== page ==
until proven innocent

The Criminal Justice Process

typewriter, guilty until proven innocent

Boring text warning: This describes details of the criminal justice process as applies to people on the autism Spectrum. If this isn't engaging, consider skimming it or skip down to the "not guilty" section.


Many of the assumptions of the criminal process focus on "normal" NT behaviour. This generally is not a problem, but there are times when police and court efficiency conflicts with the reality of normal behaviour of autistics.

It is therefore possible that someone on The Spectrum will have a run-in with the criminal justice system.

"The Spectrum" generally means the autism Spectrum, including Asperger's syndrome, HFA, PDD and Kanner's autism. Many of us are comfortable with the generic reference of "autistic".

For the above reason someone on The Spectrum should be prepared for an encounter with the criminal justice system. This is a four-fold process:
  1. initial police encounter
  2. investigative and interrogative procedures
  3. prosecution
  4. prison environment

The Procedure

The four steps can be explained as follows. (If this explanation is boring, skip to "The Strategy".)
1. Initial Police Encounter
This is the event of initially meeting the cop. Examples would be a traffic stop, a policeman meeting you on the street, or a soldier asking questions of a civilian as part of the soldier's official duties.
2. Investigative and Interrogative Procedures
The police have reason to believe a crime is committed, and the civilian is a suspect. The difference between "investigative" and "interrogative" is insignificant. The purpose at this point is to obtain sufficient evidence, including confessions, to convict. From this point on, the only determination of "innocence" will be that the state has an insufficient case.
3. Prosecution
In some countries the interrogation is part of the prosecution. Prosecution includes the state presenting evidence to the court to prove guilt. There is a built-in presumption that the defendant must have committed the crime; otherwise would not have been arrested.
4. Prison
At this point the person must work within the system.

The Strategy

If a person has gone through the criminal justice process and had not been convicted, that person is innocent. It is a near-certainty that the person never committed the crime. Therefore it is essential that you do whatever is necessary to avoid creating evidence of guilt.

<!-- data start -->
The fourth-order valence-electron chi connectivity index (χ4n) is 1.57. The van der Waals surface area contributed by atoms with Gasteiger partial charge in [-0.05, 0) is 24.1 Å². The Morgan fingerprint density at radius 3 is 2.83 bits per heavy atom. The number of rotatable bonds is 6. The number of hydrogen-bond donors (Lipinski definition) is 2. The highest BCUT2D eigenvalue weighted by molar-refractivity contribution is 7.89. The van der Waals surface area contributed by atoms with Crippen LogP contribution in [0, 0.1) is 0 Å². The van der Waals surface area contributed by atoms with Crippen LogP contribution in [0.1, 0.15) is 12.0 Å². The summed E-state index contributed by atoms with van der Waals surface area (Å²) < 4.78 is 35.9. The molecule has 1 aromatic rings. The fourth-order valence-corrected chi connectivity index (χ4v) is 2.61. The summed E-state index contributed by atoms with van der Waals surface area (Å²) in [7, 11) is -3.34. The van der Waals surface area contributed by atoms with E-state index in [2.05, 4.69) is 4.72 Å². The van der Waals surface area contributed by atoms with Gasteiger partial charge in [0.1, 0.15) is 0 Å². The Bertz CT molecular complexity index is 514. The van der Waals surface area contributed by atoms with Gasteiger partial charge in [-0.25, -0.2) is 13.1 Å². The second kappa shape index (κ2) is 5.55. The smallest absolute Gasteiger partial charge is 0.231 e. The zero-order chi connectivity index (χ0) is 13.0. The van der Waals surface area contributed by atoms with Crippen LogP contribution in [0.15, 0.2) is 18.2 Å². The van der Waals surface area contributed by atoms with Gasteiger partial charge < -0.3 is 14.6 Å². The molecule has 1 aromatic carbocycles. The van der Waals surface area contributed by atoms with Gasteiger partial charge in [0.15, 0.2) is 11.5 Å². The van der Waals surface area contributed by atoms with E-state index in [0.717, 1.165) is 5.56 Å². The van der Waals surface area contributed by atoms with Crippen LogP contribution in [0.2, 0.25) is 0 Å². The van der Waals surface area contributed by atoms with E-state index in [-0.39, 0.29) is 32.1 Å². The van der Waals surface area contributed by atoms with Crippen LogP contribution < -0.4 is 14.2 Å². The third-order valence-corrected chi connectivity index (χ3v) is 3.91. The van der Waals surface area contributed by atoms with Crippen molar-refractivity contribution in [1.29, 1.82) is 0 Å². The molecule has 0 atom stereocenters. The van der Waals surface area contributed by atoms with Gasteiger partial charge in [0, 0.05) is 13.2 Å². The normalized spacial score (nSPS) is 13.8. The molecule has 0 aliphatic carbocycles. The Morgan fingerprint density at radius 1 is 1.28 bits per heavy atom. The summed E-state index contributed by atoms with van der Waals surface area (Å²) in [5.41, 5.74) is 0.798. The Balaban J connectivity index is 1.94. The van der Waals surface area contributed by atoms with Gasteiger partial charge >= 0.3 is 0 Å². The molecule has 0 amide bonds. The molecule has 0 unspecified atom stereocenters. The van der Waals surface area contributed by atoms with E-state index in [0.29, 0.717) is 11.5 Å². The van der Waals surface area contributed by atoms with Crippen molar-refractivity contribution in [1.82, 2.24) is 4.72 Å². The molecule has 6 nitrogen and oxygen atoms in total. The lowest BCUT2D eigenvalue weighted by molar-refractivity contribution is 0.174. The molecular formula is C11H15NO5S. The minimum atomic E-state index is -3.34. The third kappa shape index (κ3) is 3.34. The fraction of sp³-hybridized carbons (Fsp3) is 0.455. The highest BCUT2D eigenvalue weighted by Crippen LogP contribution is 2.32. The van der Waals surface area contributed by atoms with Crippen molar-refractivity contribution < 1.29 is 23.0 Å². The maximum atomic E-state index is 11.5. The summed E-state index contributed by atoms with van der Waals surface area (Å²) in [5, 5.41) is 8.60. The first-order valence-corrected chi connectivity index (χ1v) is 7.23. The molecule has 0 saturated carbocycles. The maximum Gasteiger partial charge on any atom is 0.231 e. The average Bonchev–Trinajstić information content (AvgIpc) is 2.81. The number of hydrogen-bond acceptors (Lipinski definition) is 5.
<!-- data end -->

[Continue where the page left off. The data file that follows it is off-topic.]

The single most important type of evidence which can be "created" is the confession. A confession can range from a statement such as, "I did it," to a qualified denial. The thing to remember is, "Anything you say can and will be used against you."

If you suspect that the police consider you to be a suspect, it's time to shut up. The interrogation is intended to generate evidence; they are not trying to make a determination of innocence.

1. Bad Cop! ... No Donut! (Police Encounter and Disclosure of Autism)

Police are trained to react to body language and to use body language. Usually this is not a problem but is something the autistic should be aware of.

Obviously most police encounters are insignificant, or to use the colloquial expression, "are non-events". In such cases it is unnecessary to discuss autism. This is because by discussing autism you are distracting the police officer and essentially asking for something (favourable consideration of autism) when there is no need.

Occasionally, the police are focused on you as an individual. It is at this point that you must use your best "negotiated transaction" skills.

So the major issue is when to disclose autism. This involves:

A determination of whether disclosure even matters.
If you're getting directions, your neurological condition is largely irrelevant, even if your condition affects the transaction. On the other hand, if the cop is likely to evaluate you through your behaviour, disclosure will let the cop know that some of the basic body language presumptions won't work.
A determination as to whether the cop will appreciate the significance of autism spectrum disorders in that particular circumstance.
The effect on disclosure on people you are with at the time.

Partial Disclosure